• Border Grill, 800 N Third Street, [29]. An affordable local Tex-Mex chain with three locations in the area. $5-10.  edit
  • Jean Kays Pasties, 1635 Presque Isle Avenue, [30]. Takeout restaurant serving traditional pasties and sub sandwiches. $5-10.  edit
  • The Rice Paddy, 1720 Presque Isle Avenue, (906) 225 0368, [31]. Closed on Saturdays. Very popular takeout Thai restaurant. It's recommended that you call at least 45 minutes ahead to place your order. Cash only. $5-10.  edit
  • Toarmina's Pizza, 1907 Presque Isle Avenue, (906) 226 6400, [32]. Home of the 24" pizza. $10-30.  edit
  • Togo's Submarine Sandwiches, 1000 N Third Street, [33]. Local sub shop with two locations in the area. $2-10.  edit


  • Aubree's Pizza, 227 W Washington Street, [34]. Gourmet pizzeria and grill downtown. $10-30.  edit
  • Donckers, 137 W Washington Street, [35]. A gourmet chocolate and candy maker with a novelty shop downstairs and a popular sandwich shop upstairs. $5-20.  edit
  • Portside Inn, 239 W Washington Street, [36]. Casual pub style dining with a wide selection of pizzas, sandwiches, and burgers. $10-20.  edit
  • Stucko's Pub and Grill, 900 N Third Street, [37]. Pub famous for their barbecue and burgers. $10-20.  edit
  • Sweet Water Cafe, 517 N Third Street, [38]. Cafe focusing on fresh and organic ingredients, as well as locally made art. $10-20.  edit
  • The Thai House, 1031 N Third Street, [39]. Dine-in Thai restaurant with a very large selection of dishes and East Asian beers and teas. $10-20.  edit
  • Vango's Pizza and Cocktail Lounge, 927 N Third Street, [40]. A Greek restaurant and pub with popular pizzas and waffle fries. Live music on Thursday nights. $10-15.  edit
  • The Wild Rover, 142 W Washington Street, [41]. An Irish pub downtown, popular for its nightlife and Irish and American inspired food. $10-20.  edit


  • Capers, 230 N Front Street, [42]. Fine dining restaurant located in the historic Landmark Inn hotel downtown. $20-30.  edit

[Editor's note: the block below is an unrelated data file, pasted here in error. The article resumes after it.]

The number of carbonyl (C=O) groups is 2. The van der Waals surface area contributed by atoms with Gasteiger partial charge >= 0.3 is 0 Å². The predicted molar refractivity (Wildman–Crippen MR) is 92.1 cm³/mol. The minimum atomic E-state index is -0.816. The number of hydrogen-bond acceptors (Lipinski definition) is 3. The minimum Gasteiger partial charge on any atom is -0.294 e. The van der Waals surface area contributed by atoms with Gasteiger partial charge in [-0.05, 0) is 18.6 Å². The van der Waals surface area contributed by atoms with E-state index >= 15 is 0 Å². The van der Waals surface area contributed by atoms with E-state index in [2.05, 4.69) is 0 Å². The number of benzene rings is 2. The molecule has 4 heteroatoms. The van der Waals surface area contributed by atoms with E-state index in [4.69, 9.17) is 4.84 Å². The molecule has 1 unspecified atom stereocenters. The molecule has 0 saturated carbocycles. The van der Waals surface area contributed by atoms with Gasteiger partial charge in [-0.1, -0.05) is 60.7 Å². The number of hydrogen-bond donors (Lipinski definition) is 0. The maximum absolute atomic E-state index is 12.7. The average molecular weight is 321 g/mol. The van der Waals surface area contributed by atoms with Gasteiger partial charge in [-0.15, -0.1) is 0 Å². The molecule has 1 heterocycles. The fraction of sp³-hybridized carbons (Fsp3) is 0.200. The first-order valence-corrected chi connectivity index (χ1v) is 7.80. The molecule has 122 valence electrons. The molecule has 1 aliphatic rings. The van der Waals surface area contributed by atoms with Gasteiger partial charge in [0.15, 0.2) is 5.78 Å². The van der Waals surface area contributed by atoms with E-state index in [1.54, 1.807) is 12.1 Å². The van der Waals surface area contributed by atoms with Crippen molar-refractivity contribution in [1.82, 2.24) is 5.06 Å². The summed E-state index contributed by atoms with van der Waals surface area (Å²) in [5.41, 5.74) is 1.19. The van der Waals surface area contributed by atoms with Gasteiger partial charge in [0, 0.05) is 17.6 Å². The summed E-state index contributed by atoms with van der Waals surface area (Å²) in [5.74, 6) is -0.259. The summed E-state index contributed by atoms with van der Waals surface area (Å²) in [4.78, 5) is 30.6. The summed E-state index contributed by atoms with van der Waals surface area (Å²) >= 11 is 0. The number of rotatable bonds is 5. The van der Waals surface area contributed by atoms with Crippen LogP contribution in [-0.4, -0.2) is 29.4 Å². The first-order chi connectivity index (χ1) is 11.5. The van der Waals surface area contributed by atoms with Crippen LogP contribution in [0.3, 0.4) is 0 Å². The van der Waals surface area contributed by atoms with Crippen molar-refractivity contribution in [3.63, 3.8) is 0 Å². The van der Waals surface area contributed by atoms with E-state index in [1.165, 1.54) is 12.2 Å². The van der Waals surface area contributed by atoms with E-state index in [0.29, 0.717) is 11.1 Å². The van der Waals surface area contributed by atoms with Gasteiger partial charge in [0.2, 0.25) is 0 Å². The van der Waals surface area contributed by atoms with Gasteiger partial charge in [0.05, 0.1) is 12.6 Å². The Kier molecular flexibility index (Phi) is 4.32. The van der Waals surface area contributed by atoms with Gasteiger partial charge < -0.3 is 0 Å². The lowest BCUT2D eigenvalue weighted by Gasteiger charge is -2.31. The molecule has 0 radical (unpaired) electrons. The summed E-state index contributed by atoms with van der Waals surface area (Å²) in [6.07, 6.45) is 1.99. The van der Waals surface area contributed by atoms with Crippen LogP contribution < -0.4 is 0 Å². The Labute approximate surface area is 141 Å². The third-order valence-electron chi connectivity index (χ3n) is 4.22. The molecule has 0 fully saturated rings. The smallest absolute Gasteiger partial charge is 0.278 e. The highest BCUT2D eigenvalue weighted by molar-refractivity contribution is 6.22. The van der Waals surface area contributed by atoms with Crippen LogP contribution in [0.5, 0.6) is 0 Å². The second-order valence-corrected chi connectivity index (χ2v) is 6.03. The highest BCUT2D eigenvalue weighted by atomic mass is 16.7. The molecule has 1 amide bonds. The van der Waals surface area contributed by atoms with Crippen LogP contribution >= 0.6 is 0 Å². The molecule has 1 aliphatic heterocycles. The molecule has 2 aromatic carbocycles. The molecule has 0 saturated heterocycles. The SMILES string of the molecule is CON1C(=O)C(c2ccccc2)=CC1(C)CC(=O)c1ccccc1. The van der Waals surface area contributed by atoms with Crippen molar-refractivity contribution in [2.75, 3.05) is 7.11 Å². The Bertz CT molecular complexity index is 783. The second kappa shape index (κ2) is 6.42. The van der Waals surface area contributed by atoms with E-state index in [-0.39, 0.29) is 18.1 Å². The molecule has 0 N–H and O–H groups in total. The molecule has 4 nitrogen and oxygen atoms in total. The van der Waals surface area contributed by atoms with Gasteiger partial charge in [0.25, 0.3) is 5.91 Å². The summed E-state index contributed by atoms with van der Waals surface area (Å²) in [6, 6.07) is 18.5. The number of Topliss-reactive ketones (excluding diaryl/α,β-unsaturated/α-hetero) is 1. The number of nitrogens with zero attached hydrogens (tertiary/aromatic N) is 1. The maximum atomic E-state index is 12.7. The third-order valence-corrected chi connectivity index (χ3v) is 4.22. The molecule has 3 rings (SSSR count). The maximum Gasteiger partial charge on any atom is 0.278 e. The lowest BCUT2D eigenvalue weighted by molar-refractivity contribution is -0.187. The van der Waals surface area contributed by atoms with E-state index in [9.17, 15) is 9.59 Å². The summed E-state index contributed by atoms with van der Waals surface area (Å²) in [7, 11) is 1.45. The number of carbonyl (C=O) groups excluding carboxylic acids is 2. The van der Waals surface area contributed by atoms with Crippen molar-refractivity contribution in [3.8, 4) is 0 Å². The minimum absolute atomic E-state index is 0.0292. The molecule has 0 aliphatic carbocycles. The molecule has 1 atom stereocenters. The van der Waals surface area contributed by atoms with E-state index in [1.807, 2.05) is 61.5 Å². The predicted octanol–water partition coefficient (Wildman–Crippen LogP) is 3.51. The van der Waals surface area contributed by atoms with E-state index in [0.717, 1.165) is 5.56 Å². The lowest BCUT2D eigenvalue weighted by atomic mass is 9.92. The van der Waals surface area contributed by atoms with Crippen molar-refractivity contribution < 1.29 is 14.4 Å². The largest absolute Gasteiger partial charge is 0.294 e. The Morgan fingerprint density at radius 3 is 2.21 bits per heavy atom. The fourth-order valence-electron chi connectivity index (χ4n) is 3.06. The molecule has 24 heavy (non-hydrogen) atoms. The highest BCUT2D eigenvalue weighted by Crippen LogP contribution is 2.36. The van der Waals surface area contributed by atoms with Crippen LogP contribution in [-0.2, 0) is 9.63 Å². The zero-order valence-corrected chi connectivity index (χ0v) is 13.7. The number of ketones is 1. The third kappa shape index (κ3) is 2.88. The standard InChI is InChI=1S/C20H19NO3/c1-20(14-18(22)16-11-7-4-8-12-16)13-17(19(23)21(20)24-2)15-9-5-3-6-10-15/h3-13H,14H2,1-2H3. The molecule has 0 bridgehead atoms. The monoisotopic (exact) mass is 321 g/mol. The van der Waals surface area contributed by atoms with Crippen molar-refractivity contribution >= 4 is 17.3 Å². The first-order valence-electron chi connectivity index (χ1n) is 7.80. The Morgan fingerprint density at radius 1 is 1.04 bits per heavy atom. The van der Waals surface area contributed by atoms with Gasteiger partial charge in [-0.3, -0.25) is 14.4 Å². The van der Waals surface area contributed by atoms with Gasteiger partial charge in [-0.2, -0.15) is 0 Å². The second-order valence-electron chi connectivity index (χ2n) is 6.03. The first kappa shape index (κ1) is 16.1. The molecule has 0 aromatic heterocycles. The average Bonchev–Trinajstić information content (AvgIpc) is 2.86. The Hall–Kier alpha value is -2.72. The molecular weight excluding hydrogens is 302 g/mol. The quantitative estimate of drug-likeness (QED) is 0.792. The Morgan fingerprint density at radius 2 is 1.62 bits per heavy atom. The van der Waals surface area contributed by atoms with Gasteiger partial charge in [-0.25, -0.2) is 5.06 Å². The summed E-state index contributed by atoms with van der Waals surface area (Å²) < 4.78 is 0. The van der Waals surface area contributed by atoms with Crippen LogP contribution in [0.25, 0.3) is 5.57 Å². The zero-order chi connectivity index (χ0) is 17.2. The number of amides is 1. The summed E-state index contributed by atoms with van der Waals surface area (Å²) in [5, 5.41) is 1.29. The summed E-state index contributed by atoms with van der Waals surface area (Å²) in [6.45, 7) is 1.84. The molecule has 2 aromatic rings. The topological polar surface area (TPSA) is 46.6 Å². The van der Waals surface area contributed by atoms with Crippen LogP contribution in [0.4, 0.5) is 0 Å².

• The Casa Calabria, 1106 N Third Street, [43]. Popular upscale Italian restaurant $15-25.  edit
  • Coco's, 911 Lake Shore Boulevard, [44]. Fresh upscale dining with outdoor seating, located on Lake Superior. $15-25.  edit
  • Elizabeth's Chop House, 113 S Front Street, [45]. Chic fine dining restaurant downtown. Marquette's most upscale restaurant. $30-60.  edit
  • Lagniappe Cajun Creole Eatery, 145 W Washington Street, [46]. A Cajun style bistro with a bar, "gris gris" gift shop, and weekly live music. $15-20.  edit
  • L'Attitute, 105 E Washington Street, [47]. Trendy cafe downtown with outdoor seating and great views of Lake Superior. $15-25.  edit
  • Sol Azteca, 105 E Washington Street. Sit-down Mexican restaurant located directly above L'Attitute Cafe. Also features great views of Lake Superior. $15-25.  edit
  • Steinhaus, 102 W Washington Street, [48]. German inspired restaurant that uses locally grown food. Menu frequently changes, and they have a large selection of international beers and wines. $20-30.  edit
  • The Vierling, 119 S Front Street, [49]. Downtown restaurant and microbrewery famous for their fresh Lake Superior whitefish and French onion soup. $20-30.  edit

Drink[edit][add listing]

Marquette has dozens of drinking establishments, the most popular of which are listed. Marquette also has a popular and growing microbrewery scene.